2017-11-11. Lessons From Hurricane Harvey: Houston’s Struggle Is America’s Tale.

posted Nov 12, 2017, 8:02 PM by Alan Gould

By Michael Kimmelman, The New York Times. For GSS Climate Change chapter 8. Excerpt: HOUSTON — The mayhem that Hurricane Harvey unleashed on Houston didn’t only come from the sky. On the ground, it came sweeping in from the Katy Prairie some 30 miles west of downtown. ...Climate change holds a mirror up to every place its impact is felt. Global warming may not specifically have caused Harvey, any more than a single major league home run can be attributed to steroids. That said, scientists have little doubt that climate change is making storms worse and more frequent. The floods that ravaged Houston on Memorial Day in 2015 and in April of 2016 — now called the Tax Day flood — left behind billions of dollars in damage. Coming right after those events, Harvey has led even some pro-development enthusiasts to rethink the city and its surroundings. ...“Three 500-year floods in three years means either we’re free and clear for the next 1,500 years,” as he put it, “or something has seriously changed.” After every natural calamity, American politicians make big promises. They say: We will rebuild. We will not be defeated. Never again will we be caught unprepared. But they rarely tackle the toughest obstacles. The hard truth, scientists say, is that climate change will increasingly require moving — not just rebuilding — entire neighborhoods, reshaping cities, even abandoning coastlines....

2017-11-10. After Irma and Maria: How 3 Spots on the U.S. Virgin Islands Are Faring.

posted Nov 12, 2017, 7:57 PM by Alan Gould

By Richard Pérez-Peña, The New York Times. For GSS Climate Change chapter 8. Excerpt: Hurricanes Irma and Maria both hit the United States Virgin Islands in September as rare Category 5 storms, but the devastation there has been largely overshadowed by the damage and death this year’s hurricane season left behind in Florida, Texas, Puerto Rico and the Caribbean nations. The United States Virgin Islands were as hard-hit as any place in the country; in a territory with just 103,000 residents, more than 33,000 individuals and families have applied for assistance from the Federal Emergency Management Agency, and government agencies reported on Thursday that 73 percent of customers still had no power. The storms so denuded the islands’ lush vegetation that where they once showed up in satellite photos as a green jewels in the sea, they were brown after the hurricanes passed....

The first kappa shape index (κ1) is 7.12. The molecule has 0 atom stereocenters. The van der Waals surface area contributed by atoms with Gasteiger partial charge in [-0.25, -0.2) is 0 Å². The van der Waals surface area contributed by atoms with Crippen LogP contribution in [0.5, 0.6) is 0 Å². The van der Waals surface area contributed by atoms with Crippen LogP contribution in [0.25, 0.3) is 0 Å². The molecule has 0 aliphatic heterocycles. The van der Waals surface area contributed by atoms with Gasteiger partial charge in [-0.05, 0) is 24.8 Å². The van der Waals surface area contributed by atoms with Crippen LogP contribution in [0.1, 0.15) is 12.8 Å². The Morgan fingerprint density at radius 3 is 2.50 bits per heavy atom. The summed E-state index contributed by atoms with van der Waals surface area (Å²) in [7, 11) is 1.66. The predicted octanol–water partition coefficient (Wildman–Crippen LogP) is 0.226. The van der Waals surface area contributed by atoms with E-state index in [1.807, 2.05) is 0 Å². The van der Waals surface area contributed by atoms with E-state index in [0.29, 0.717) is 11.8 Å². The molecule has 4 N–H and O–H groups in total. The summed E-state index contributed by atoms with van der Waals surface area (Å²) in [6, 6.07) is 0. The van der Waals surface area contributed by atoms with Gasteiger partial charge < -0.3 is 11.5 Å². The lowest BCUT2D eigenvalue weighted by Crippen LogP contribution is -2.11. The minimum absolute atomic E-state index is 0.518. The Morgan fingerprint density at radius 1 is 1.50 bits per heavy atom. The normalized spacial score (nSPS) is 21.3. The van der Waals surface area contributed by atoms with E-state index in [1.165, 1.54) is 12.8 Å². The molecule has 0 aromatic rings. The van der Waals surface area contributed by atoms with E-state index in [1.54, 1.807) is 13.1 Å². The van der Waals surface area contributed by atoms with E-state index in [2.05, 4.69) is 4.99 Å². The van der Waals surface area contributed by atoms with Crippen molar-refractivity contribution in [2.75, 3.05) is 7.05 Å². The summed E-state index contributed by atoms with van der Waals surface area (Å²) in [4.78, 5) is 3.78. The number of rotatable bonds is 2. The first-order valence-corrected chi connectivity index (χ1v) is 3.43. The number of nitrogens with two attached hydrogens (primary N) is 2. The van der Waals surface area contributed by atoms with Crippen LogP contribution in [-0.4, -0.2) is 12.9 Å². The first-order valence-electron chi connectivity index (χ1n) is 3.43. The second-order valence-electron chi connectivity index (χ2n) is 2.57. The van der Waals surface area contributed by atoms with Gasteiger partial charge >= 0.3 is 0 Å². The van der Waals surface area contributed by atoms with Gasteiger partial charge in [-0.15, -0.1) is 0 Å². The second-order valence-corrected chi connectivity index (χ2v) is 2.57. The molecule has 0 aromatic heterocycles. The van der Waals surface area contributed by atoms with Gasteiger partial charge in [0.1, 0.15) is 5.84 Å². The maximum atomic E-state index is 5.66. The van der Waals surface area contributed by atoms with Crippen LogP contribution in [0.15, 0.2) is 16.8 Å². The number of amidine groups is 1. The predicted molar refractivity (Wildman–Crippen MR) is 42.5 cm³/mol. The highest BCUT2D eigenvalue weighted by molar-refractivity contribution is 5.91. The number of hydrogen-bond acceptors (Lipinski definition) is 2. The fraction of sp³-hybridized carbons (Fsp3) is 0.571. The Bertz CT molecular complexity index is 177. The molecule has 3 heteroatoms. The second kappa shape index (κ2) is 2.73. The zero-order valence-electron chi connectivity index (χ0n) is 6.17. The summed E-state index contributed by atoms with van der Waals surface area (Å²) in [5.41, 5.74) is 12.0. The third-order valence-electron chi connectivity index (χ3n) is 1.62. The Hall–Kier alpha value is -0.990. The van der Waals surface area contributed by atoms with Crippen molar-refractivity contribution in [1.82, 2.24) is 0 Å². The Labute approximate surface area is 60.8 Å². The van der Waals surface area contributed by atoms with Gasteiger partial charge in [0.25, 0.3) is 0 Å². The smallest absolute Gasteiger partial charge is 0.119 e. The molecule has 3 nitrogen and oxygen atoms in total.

2017-11-01. IPCC Chair Discusses Limiting Global Warming to 1.5°C.

posted Nov 4, 2017, 10:12 PM by Alan Gould

By Randy Showstack, Eos/AGU. For GSS Climate Change chapter 9. Excerpt: Several forthcoming reports by the Intergovernmental Panel on Climate Change examine what needs to be done to take control of our climate future. ...With a United Nations climate change conference scheduled for Bonn, Germany, from 6 to 17 November, two high-level reports released this week warn about the increasing risk of climate change. In addition, the Intergovernmental Panel on Climate Change (IPCC) is working on a separate report, to be issued in 2018, about the effects of global warming at 1.5°C above preindustrial levels. A 30 October report from the World Meteorological Organization warned that in 2016, globally averaged concentrations of carbon dioxide surged in 1 year from 400 to 403.3 parts per million, the highest level in 800,000 years. Also, a 31 October report from the United Nations (UN) sounds an alarm about the need for accelerated short-term actions and enhanced longer-term national ambitions to meet the Paris climate agreement goal of holding global warming to well below 2°C compared to preindustrial levels. ...In most countries, governments are addressing climate change in the context of other national priorities such as energy security and poverty alleviation, Lee said, adding that “improvements to climate policy programs need to engage these broader national priorities.” ...the UN report released yesterday questions whether a 1.5°C goal is possible. It notes that the gap between emissions reductions that are needed and national pledges, known as Nationally Determined Contributions (NDCs), on climate action “is alarmingly high.” It “is clear that if the emissions gap is not closed by 2030, it is extremely unlikely that the goal of holding global warming to well below 2.0° can still be reached,” the UN report states....

1-10 of 1089